Brazil's Congress passes divisive new forest law

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Brazil's Congress passes divisive new forest law

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Environmentalists in Brazil claim officials have backtracked on plans to ensure large swathes of the Amazon are reforested.

A new law, just passed by Congress, requires millions of hectares of already cleared rainforest land to be replanted.

Government officials have lauded the plans claiming that getting farmers to back the new code was critical. In return for incentives and political support, both farm production and the environment will benefit, they say.

The new code allows greater leeway in how farmers can calculate the proportion of forested land that they own.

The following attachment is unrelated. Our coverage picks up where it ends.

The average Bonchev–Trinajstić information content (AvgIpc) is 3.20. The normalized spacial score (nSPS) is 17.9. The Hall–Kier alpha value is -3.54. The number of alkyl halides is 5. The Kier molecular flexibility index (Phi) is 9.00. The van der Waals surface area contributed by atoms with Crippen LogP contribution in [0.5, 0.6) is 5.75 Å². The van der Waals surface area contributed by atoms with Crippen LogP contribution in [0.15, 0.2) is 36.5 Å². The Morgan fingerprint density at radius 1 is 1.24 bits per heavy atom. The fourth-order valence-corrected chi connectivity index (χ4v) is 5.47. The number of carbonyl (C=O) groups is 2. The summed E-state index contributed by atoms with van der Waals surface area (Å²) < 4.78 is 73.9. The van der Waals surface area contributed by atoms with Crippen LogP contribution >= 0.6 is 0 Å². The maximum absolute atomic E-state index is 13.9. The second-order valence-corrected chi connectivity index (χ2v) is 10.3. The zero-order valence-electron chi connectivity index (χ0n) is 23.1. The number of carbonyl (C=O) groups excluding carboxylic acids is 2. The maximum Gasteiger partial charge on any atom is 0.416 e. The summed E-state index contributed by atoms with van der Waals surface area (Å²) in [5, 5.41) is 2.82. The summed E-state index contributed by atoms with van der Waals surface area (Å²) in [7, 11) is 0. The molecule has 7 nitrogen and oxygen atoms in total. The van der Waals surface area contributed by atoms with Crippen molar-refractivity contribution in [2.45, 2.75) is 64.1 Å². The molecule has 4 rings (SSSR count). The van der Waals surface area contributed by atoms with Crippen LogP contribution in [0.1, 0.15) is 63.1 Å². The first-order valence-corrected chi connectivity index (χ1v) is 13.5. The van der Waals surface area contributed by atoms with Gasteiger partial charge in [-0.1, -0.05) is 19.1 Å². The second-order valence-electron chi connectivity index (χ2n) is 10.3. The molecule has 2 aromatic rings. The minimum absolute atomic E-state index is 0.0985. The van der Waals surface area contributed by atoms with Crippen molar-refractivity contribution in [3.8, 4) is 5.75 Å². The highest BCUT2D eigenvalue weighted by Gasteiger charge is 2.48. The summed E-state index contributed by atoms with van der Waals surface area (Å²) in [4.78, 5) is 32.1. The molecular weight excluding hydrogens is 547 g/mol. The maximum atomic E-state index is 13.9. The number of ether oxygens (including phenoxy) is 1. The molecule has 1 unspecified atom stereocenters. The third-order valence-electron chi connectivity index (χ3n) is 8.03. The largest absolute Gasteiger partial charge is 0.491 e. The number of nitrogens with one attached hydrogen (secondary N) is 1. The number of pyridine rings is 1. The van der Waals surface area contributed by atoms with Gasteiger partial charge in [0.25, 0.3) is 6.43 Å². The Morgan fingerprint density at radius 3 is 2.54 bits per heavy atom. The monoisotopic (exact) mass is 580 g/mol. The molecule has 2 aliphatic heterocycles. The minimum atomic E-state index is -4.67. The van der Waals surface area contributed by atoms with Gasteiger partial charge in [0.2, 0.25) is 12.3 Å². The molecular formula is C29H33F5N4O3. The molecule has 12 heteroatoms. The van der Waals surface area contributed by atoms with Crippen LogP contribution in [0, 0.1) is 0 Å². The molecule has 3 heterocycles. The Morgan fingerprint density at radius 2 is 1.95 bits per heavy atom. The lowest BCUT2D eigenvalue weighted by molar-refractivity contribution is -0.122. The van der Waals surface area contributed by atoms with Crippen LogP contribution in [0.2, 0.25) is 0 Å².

But activists said Brazil’s farming lobby had campaigned to minimise the land-owners responsibilities and that the new law is tantamount to an amnesty for farmers and loggers.

Brazil’s former environment minister Sarney Filho claimed the law represents an enormous step back: “Brazil is the world’s fourth worst emitter of greenhouse gases. But unlike other countries, we emit this gas by generating energy, not because of industrial pollution. We do it because of deforestation.

“Now we will fall back in the progress we’ve made in reducing deforestation by changing our legislation,” added Filho.

The proposals are being closely watched around the world, especially as Brazil is seen as a reference point for how other developing nations manage their woodlands.

Officials said an area roughly the size of the UK would be reforested as a result of the new code.